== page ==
Back on that desert island, I've gots my Petty, and I've gots my Motown, and I ain't looking back. Here's my explanation:
First, the Springsteen vs. Petty debate. When people talk about Bruce Springsteen's importance, I don't fight it, and probably couldn't. He means a great deal to a great many people, and has probably shaped American singer/songwriter-dom as much as anyone post-Dylan. His particular brand of Jersey-tough-but-poet-at-heart became a successful artistic formula. He's made liberalism sound pragmatic. Maybe more than anyone, he's struck the right chord post-9/11. He's done nothing but churn out hit, after hit, after meaningful record, after meaningful record, for the better part of thirty years. I get it.
My issue with Bruce is that I hardly ever listen to him. Maybe it's the vocal histrionics, or the cringe-inducing grandpaerobics of his current shows, or maybe it's the pomp, grandeur, and full-throated circumstance of his best-known records...maybe it's just that I'm not from Jersey. It's not that I question his sincerity. I know he's sincere. It's that I can't relate to it. At all.
(Side note: I relate to sincerity. Just not whatever world he talks about and musical backdrop he uses to desribe it. Born to Run is the classic example, and one I've written about. I know, on paper, it's a good record. But I can't listen to it for purely subjective aesthetic hangups. It sounds cheesy to me. Incredibly cheesy. So cheesy I don't know how people listen to it and don't laugh. Again, maybe it's just that I'm not from the same place; like someone not from SoCal might not get past the sonic goofiness of the Beach Boys.)
So, save the odd latenight car-ride or road-trip celebration or any other incidental occasion, I don't seek out Bruce. "Blood Brothers" is the exception. I love that song whenever it finds me, and seek it out when it doesn't.
Tom Petty, for me, occupies the exact opposite end of the spectrum. It's an uphill battle to make the case that Petty's the more important figure (though I would make the case that he's a drastically underrated lyricist), he's one of the most listenable artists I know. In his entire catalog, there are maybe 4 songs I actively dislike. Everything else occupies some position between "casually enjoy it" to "fervently love it." His genius is not that everyone loves him; it's that nobody hates him.
And why should they? His songs are dynamic, melodic, inclusive, generous. He's grown and successfully experimented at every stage of his career. He knows his strengths, and trusts them enough not to pridefully chase his weaknesses. He says, simply, "I don't care what coffeehouse poet you think you are, ain't nothing on Picaresque that says more than 'Free Falling.'" And, of course, he's right.
So on my desert island, I need listenability. It's just me, and I don't need to find myself deep or important. I need someone who can bring any type of song to the table and take nothing off it. I want someone whose catalog is many and varied enough to keep me guessing and stave off boredom. I wouldn't last three days with Bruce and the Saxhounds. But Wildflowers alone could buy me a few years.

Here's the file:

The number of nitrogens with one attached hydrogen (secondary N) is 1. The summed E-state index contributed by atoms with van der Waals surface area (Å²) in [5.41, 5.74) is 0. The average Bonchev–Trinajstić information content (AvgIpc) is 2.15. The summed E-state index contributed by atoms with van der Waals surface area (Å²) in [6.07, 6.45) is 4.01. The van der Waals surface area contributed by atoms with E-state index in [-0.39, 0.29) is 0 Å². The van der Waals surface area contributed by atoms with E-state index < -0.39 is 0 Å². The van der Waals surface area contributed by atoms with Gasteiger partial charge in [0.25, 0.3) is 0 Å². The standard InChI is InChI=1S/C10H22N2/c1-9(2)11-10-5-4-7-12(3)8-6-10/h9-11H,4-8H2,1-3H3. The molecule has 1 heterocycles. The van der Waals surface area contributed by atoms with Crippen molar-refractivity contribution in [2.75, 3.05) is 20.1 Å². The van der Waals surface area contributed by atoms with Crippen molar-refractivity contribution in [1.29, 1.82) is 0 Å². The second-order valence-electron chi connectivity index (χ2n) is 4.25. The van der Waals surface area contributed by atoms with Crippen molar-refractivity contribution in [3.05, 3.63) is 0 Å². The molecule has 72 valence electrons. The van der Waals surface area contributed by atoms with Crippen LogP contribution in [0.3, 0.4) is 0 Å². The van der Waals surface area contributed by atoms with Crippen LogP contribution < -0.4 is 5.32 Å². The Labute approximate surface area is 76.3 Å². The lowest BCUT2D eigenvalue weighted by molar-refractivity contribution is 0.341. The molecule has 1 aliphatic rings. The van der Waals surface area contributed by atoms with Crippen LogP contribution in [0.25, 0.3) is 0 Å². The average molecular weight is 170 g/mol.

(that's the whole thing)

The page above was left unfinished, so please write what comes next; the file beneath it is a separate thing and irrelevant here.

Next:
For the same reason (though by a much, much slimmer margin) Motown's catalog edges out Stax. This one was much more difficult for me to answer, because Stax's catalog is incredibly listenable in its own right, and obviously more indicative of where I'm from. Stax sounds like Memphis. Folks from there will always recognize its music as something not just wonderful, but inherently familiar. It sounds great, but it also sounds like home.
The issue, essentially, is that I'm an unabashed tramp for a great pop song. If you want to join the Motown-was-artistically-dishonest-shucking-and-jiving-for-white-folks-everywhere bandwagon, I won't stop you. I also don't care. There's no question that Stax, as a label representitive of an artistic movement (soul) and one committed to the representation of that art, sounds more vital, and in a way more authentic. But there's nothing dishonest about Motown's music. If you have a beef, take it up with the marketers. You can't tell me that the Four Tops didn't mean it when they sang. Motown produced some of the truest pop America's ever heard. Also--arguably--they produced the most beautiful songs.
It is a catalog so beautiful, so true, and so dynamic, that I don't think there's anything I'd rather take to the desert island. So, you can have the academic debates and talk to yourself about cultural importance-with-a-capital-i. What good is cultural importance alone, for eternity, on a desert island? To me, the beauty of the question that it takes social pretension completely out of the equation. It's you, and only you, on an island until you die. Nobody to lie to. Nobody to intellectualized art with. No conversations where you convince yourself of an opinion you don't actually share. On the island, there is no room for bs. All that matters is what you want to hear.
Sometimes, that's all that should matter.
This leads me to another question, to close out the week:
What is your favorite guilty pleasure?
This shouldn't imply that Tom Petty or Motown are guilty pleasures for me, or that they should be for anyone. They're great. I'm just taking the issue a step further. What would you enjoy most on a desert island, because you could listen, dance, and singalong without guilt? You're the only person around, forever. You can't be a dork.
So, to put it another way, what guilty pleasure would you most want to guiltlessly enjoy on the island?
Here's my Winner:
Deal with THAT.
Highway in the night,